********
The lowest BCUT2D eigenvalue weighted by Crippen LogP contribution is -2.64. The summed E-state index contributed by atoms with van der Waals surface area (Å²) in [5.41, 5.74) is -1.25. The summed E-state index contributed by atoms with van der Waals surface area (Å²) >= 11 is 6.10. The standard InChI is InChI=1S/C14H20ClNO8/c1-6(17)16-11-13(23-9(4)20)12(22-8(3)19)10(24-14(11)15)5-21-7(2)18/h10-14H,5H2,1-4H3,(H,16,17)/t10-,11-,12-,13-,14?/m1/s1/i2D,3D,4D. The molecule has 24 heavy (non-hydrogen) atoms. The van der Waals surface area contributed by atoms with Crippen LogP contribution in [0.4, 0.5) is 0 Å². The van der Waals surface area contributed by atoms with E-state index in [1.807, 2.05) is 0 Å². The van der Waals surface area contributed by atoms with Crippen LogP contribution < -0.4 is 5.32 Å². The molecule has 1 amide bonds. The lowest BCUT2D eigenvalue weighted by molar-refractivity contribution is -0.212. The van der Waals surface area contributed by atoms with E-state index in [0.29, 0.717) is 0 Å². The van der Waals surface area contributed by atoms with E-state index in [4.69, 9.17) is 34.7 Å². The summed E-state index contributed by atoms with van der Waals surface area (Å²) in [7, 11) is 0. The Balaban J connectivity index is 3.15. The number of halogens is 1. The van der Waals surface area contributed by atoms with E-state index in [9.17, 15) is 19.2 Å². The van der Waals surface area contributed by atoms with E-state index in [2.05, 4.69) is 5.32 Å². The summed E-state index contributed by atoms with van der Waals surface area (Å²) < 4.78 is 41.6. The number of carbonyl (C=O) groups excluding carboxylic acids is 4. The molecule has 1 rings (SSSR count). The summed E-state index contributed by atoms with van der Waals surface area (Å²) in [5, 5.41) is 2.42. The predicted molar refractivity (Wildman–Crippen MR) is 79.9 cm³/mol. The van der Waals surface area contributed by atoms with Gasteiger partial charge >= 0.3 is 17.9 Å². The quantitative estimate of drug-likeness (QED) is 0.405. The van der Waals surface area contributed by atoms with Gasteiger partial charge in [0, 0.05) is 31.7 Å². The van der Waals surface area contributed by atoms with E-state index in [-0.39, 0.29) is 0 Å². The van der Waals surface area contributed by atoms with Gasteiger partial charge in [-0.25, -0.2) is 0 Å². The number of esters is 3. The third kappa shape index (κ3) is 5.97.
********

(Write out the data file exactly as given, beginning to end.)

The lowest BCUT2D eigenvalue weighted by Crippen LogP contribution is -2.64. The summed E-state index contributed by atoms with van der Waals surface area (Å²) in [5.41, 5.74) is -1.25. The summed E-state index contributed by atoms with van der Waals surface area (Å²) >= 11 is 6.10. The standard InChI is InChI=1S/C14H20ClNO8/c1-6(17)16-11-13(23-9(4)20)12(22-8(3)19)10(24-14(11)15)5-21-7(2)18/h10-14H,5H2,1-4H3,(H,16,17)/t10-,11-,12-,13-,14?/m1/s1/i2D,3D,4D. The molecule has 24 heavy (non-hydrogen) atoms. The van der Waals surface area contributed by atoms with Crippen LogP contribution in [0.4, 0.5) is 0 Å². The van der Waals surface area contributed by atoms with E-state index in [1.807, 2.05) is 0 Å². The van der Waals surface area contributed by atoms with Crippen LogP contribution < -0.4 is 5.32 Å². The molecule has 1 amide bonds. The lowest BCUT2D eigenvalue weighted by molar-refractivity contribution is -0.212. The van der Waals surface area contributed by atoms with E-state index in [0.29, 0.717) is 0 Å². The van der Waals surface area contributed by atoms with E-state index in [4.69, 9.17) is 34.7 Å². The summed E-state index contributed by atoms with van der Waals surface area (Å²) in [7, 11) is 0. The Balaban J connectivity index is 3.15. The number of halogens is 1. The van der Waals surface area contributed by atoms with E-state index in [9.17, 15) is 19.2 Å². The van der Waals surface area contributed by atoms with E-state index in [2.05, 4.69) is 5.32 Å². The summed E-state index contributed by atoms with van der Waals surface area (Å²) < 4.78 is 41.6. The number of carbonyl (C=O) groups excluding carboxylic acids is 4. The molecule has 1 rings (SSSR count). The summed E-state index contributed by atoms with van der Waals surface area (Å²) in [5, 5.41) is 2.42. The predicted molar refractivity (Wildman–Crippen MR) is 79.9 cm³/mol. The van der Waals surface area contributed by atoms with Gasteiger partial charge >= 0.3 is 17.9 Å². The quantitative estimate of drug-likeness (QED) is 0.405. The van der Waals surface area contributed by atoms with Gasteiger partial charge in [0, 0.05) is 31.7 Å². The van der Waals surface area contributed by atoms with E-state index in [-0.39, 0.29) is 0 Å². The van der Waals surface area contributed by atoms with Gasteiger partial charge in [-0.25, -0.2) is 0 Å². The number of esters is 3. The third kappa shape index (κ3) is 5.97.